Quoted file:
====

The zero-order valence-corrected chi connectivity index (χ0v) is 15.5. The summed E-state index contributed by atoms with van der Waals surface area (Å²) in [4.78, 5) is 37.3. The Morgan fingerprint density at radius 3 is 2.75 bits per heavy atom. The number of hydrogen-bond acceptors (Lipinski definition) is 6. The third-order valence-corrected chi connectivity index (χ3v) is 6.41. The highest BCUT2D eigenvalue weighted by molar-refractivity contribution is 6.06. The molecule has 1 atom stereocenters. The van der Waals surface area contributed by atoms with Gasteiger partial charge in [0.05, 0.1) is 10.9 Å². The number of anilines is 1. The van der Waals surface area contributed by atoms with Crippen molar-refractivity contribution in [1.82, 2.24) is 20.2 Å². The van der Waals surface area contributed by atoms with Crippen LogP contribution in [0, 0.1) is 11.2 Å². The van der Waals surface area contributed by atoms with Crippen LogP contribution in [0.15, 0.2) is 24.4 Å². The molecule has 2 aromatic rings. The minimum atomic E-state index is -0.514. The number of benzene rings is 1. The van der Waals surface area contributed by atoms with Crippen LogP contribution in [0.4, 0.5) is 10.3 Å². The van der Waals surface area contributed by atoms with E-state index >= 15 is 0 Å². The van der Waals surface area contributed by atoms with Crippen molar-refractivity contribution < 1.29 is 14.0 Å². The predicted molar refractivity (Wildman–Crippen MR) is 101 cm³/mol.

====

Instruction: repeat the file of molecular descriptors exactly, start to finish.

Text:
The zero-order valence-corrected chi connectivity index (χ0v) is 15.5. The summed E-state index contributed by atoms with van der Waals surface area (Å²) in [4.78, 5) is 37.3. The Morgan fingerprint density at radius 3 is 2.75 bits per heavy atom. The number of hydrogen-bond acceptors (Lipinski definition) is 6. The third-order valence-corrected chi connectivity index (χ3v) is 6.41. The highest BCUT2D eigenvalue weighted by molar-refractivity contribution is 6.06. The molecule has 1 atom stereocenters. The van der Waals surface area contributed by atoms with Gasteiger partial charge in [0.05, 0.1) is 10.9 Å². The number of anilines is 1. The van der Waals surface area contributed by atoms with Crippen molar-refractivity contribution in [1.82, 2.24) is 20.2 Å². The van der Waals surface area contributed by atoms with Crippen LogP contribution in [0, 0.1) is 11.2 Å². The van der Waals surface area contributed by atoms with Crippen LogP contribution in [0.15, 0.2) is 24.4 Å². The molecule has 2 aromatic rings. The minimum atomic E-state index is -0.514. The number of benzene rings is 1. The van der Waals surface area contributed by atoms with Crippen LogP contribution in [0.4, 0.5) is 10.3 Å². The van der Waals surface area contributed by atoms with E-state index >= 15 is 0 Å². The van der Waals surface area contributed by atoms with Crippen molar-refractivity contribution < 1.29 is 14.0 Å². The predicted molar refractivity (Wildman–Crippen MR) is 101 cm³/mol.